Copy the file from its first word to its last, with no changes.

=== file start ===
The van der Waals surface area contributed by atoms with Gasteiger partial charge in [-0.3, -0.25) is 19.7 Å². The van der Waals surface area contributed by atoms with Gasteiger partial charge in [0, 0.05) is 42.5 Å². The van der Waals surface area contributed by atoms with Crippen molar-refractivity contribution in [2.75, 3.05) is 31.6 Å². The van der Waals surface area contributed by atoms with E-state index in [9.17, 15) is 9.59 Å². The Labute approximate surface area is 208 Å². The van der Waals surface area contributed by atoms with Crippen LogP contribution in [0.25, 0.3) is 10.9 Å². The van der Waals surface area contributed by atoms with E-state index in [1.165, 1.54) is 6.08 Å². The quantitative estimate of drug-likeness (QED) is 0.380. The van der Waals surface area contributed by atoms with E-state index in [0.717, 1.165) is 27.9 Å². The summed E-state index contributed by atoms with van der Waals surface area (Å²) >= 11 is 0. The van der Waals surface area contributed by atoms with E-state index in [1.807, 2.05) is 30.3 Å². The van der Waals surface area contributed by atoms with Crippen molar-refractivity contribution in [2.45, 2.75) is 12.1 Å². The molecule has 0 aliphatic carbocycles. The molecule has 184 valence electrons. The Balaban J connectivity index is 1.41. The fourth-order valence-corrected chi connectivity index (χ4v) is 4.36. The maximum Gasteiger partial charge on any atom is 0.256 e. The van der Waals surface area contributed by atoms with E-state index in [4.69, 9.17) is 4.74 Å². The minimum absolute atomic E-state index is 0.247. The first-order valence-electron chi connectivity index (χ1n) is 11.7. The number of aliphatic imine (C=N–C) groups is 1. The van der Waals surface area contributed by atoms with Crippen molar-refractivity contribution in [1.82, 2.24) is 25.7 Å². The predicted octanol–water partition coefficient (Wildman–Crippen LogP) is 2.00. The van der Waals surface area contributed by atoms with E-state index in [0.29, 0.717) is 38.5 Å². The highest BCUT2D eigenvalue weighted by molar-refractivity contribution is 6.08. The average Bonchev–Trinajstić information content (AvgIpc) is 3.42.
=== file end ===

The van der Waals surface area contributed by atoms with Gasteiger partial charge in [-0.3, -0.25) is 19.7 Å². The van der Waals surface area contributed by atoms with Gasteiger partial charge in [0, 0.05) is 42.5 Å². The van der Waals surface area contributed by atoms with Crippen molar-refractivity contribution in [2.75, 3.05) is 31.6 Å². The van der Waals surface area contributed by atoms with E-state index in [9.17, 15) is 9.59 Å². The Labute approximate surface area is 208 Å². The van der Waals surface area contributed by atoms with Crippen LogP contribution in [0.25, 0.3) is 10.9 Å². The van der Waals surface area contributed by atoms with E-state index in [1.165, 1.54) is 6.08 Å². The quantitative estimate of drug-likeness (QED) is 0.380. The van der Waals surface area contributed by atoms with E-state index in [0.717, 1.165) is 27.9 Å². The summed E-state index contributed by atoms with van der Waals surface area (Å²) >= 11 is 0. The van der Waals surface area contributed by atoms with E-state index in [1.807, 2.05) is 30.3 Å². The van der Waals surface area contributed by atoms with Crippen molar-refractivity contribution in [2.45, 2.75) is 12.1 Å². The molecule has 0 aliphatic carbocycles. The molecule has 184 valence electrons. The Balaban J connectivity index is 1.41. The fourth-order valence-corrected chi connectivity index (χ4v) is 4.36. The maximum Gasteiger partial charge on any atom is 0.256 e. The van der Waals surface area contributed by atoms with E-state index in [4.69, 9.17) is 4.74 Å². The minimum absolute atomic E-state index is 0.247. The first-order valence-electron chi connectivity index (χ1n) is 11.7. The number of aliphatic imine (C=N–C) groups is 1. The van der Waals surface area contributed by atoms with Crippen molar-refractivity contribution in [1.82, 2.24) is 25.7 Å². The predicted octanol–water partition coefficient (Wildman–Crippen LogP) is 2.00. The van der Waals surface area contributed by atoms with E-state index in [0.29, 0.717) is 38.5 Å². The highest BCUT2D eigenvalue weighted by molar-refractivity contribution is 6.08. The average Bonchev–Trinajstić information content (AvgIpc) is 3.42.